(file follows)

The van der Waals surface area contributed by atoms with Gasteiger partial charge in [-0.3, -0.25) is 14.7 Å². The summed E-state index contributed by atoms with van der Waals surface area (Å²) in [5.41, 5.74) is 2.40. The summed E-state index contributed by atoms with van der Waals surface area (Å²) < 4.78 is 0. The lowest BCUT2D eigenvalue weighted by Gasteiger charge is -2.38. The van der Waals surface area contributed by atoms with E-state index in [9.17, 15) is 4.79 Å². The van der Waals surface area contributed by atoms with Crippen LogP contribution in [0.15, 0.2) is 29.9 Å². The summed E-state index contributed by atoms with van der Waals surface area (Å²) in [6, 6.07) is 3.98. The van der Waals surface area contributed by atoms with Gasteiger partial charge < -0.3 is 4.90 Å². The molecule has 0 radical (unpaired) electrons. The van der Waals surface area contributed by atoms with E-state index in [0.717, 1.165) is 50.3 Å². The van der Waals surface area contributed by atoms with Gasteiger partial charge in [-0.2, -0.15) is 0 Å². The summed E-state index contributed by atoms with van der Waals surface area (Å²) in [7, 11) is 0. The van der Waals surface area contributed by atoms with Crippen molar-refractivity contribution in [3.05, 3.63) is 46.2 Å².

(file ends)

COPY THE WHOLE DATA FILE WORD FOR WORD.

The van der Waals surface area contributed by atoms with Gasteiger partial charge in [-0.3, -0.25) is 14.7 Å². The summed E-state index contributed by atoms with van der Waals surface area (Å²) in [5.41, 5.74) is 2.40. The summed E-state index contributed by atoms with van der Waals surface area (Å²) < 4.78 is 0. The lowest BCUT2D eigenvalue weighted by Gasteiger charge is -2.38. The van der Waals surface area contributed by atoms with E-state index in [9.17, 15) is 4.79 Å². The van der Waals surface area contributed by atoms with Crippen LogP contribution in [0.15, 0.2) is 29.9 Å². The summed E-state index contributed by atoms with van der Waals surface area (Å²) in [6, 6.07) is 3.98. The van der Waals surface area contributed by atoms with Gasteiger partial charge < -0.3 is 4.90 Å². The molecule has 0 radical (unpaired) electrons. The van der Waals surface area contributed by atoms with E-state index in [0.717, 1.165) is 50.3 Å². The van der Waals surface area contributed by atoms with Gasteiger partial charge in [-0.2, -0.15) is 0 Å². The summed E-state index contributed by atoms with van der Waals surface area (Å²) in [7, 11) is 0. The van der Waals surface area contributed by atoms with Crippen molar-refractivity contribution in [3.05, 3.63) is 46.2 Å².